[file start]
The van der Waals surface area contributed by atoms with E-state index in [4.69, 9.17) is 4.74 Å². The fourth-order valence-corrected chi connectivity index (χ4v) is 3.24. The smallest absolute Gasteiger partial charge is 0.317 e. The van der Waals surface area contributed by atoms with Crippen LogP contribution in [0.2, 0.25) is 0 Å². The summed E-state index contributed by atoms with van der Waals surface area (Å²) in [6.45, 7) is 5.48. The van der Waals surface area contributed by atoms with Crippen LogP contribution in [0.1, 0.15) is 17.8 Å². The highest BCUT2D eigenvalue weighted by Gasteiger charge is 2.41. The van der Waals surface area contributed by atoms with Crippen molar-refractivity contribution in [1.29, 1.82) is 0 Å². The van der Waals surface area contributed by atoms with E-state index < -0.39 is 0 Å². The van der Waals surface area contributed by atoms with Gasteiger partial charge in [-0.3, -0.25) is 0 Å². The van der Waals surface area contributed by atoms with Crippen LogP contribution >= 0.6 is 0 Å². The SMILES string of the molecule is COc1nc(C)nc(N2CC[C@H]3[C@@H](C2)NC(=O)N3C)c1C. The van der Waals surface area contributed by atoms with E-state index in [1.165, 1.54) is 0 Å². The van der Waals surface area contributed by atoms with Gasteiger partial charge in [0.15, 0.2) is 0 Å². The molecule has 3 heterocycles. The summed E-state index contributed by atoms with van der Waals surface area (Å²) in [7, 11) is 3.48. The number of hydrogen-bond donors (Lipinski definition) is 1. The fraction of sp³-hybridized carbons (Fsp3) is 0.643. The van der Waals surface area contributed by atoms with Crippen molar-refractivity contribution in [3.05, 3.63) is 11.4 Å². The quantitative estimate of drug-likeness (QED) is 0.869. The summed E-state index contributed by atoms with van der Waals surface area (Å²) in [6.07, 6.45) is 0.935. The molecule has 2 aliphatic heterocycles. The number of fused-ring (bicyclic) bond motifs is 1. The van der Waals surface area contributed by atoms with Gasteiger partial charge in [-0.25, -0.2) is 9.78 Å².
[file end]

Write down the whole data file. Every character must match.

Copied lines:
The van der Waals surface area contributed by atoms with E-state index in [4.69, 9.17) is 4.74 Å². The fourth-order valence-corrected chi connectivity index (χ4v) is 3.24. The smallest absolute Gasteiger partial charge is 0.317 e. The van der Waals surface area contributed by atoms with Crippen LogP contribution in [0.2, 0.25) is 0 Å². The summed E-state index contributed by atoms with van der Waals surface area (Å²) in [6.45, 7) is 5.48. The van der Waals surface area contributed by atoms with Crippen LogP contribution in [0.1, 0.15) is 17.8 Å². The highest BCUT2D eigenvalue weighted by Gasteiger charge is 2.41. The van der Waals surface area contributed by atoms with Crippen molar-refractivity contribution in [1.29, 1.82) is 0 Å². The van der Waals surface area contributed by atoms with E-state index < -0.39 is 0 Å². The van der Waals surface area contributed by atoms with Gasteiger partial charge in [-0.3, -0.25) is 0 Å². The van der Waals surface area contributed by atoms with Crippen LogP contribution >= 0.6 is 0 Å². The SMILES string of the molecule is COc1nc(C)nc(N2CC[C@H]3[C@@H](C2)NC(=O)N3C)c1C. The van der Waals surface area contributed by atoms with E-state index in [1.165, 1.54) is 0 Å². The van der Waals surface area contributed by atoms with Gasteiger partial charge in [0.15, 0.2) is 0 Å². The molecule has 3 heterocycles. The summed E-state index contributed by atoms with van der Waals surface area (Å²) in [7, 11) is 3.48. The number of hydrogen-bond donors (Lipinski definition) is 1. The fraction of sp³-hybridized carbons (Fsp3) is 0.643. The van der Waals surface area contributed by atoms with Crippen molar-refractivity contribution in [3.05, 3.63) is 11.4 Å². The quantitative estimate of drug-likeness (QED) is 0.869. The summed E-state index contributed by atoms with van der Waals surface area (Å²) in [6.07, 6.45) is 0.935. The molecule has 2 aliphatic heterocycles. The number of fused-ring (bicyclic) bond motifs is 1. The van der Waals surface area contributed by atoms with Gasteiger partial charge in [-0.25, -0.2) is 9.78 Å².